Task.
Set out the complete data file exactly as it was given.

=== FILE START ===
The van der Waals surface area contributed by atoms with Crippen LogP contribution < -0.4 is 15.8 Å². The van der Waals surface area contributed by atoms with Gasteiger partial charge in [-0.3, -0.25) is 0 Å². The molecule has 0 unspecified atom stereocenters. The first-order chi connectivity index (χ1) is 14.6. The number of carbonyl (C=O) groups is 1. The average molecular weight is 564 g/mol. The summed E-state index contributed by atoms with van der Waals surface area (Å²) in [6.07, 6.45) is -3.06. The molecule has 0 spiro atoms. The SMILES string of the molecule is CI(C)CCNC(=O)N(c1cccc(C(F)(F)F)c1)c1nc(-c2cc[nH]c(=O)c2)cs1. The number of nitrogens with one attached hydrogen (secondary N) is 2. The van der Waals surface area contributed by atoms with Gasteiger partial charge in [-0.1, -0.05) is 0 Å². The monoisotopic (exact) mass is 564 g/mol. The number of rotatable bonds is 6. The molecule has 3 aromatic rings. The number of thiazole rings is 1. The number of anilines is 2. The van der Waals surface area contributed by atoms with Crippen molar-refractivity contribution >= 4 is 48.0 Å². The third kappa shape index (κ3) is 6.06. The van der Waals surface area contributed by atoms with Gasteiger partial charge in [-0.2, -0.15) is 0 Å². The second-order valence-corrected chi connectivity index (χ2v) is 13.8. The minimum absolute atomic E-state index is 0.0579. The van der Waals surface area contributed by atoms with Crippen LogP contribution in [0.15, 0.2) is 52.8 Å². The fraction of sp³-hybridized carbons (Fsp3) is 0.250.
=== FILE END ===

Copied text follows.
The van der Waals surface area contributed by atoms with Crippen LogP contribution < -0.4 is 15.8 Å². The van der Waals surface area contributed by atoms with Gasteiger partial charge in [-0.3, -0.25) is 0 Å². The molecule has 0 unspecified atom stereocenters. The first-order chi connectivity index (χ1) is 14.6. The number of carbonyl (C=O) groups is 1. The average molecular weight is 564 g/mol. The summed E-state index contributed by atoms with van der Waals surface area (Å²) in [6.07, 6.45) is -3.06. The molecule has 0 spiro atoms. The SMILES string of the molecule is CI(C)CCNC(=O)N(c1cccc(C(F)(F)F)c1)c1nc(-c2cc[nH]c(=O)c2)cs1. The number of nitrogens with one attached hydrogen (secondary N) is 2. The van der Waals surface area contributed by atoms with Gasteiger partial charge in [-0.1, -0.05) is 0 Å². The monoisotopic (exact) mass is 564 g/mol. The number of rotatable bonds is 6. The molecule has 3 aromatic rings. The number of thiazole rings is 1. The number of anilines is 2. The van der Waals surface area contributed by atoms with Crippen molar-refractivity contribution >= 4 is 48.0 Å². The third kappa shape index (κ3) is 6.06. The van der Waals surface area contributed by atoms with Gasteiger partial charge in [-0.2, -0.15) is 0 Å². The second-order valence-corrected chi connectivity index (χ2v) is 13.8. The minimum absolute atomic E-state index is 0.0579. The van der Waals surface area contributed by atoms with Crippen LogP contribution in [0.15, 0.2) is 52.8 Å². The fraction of sp³-hybridized carbons (Fsp3) is 0.250.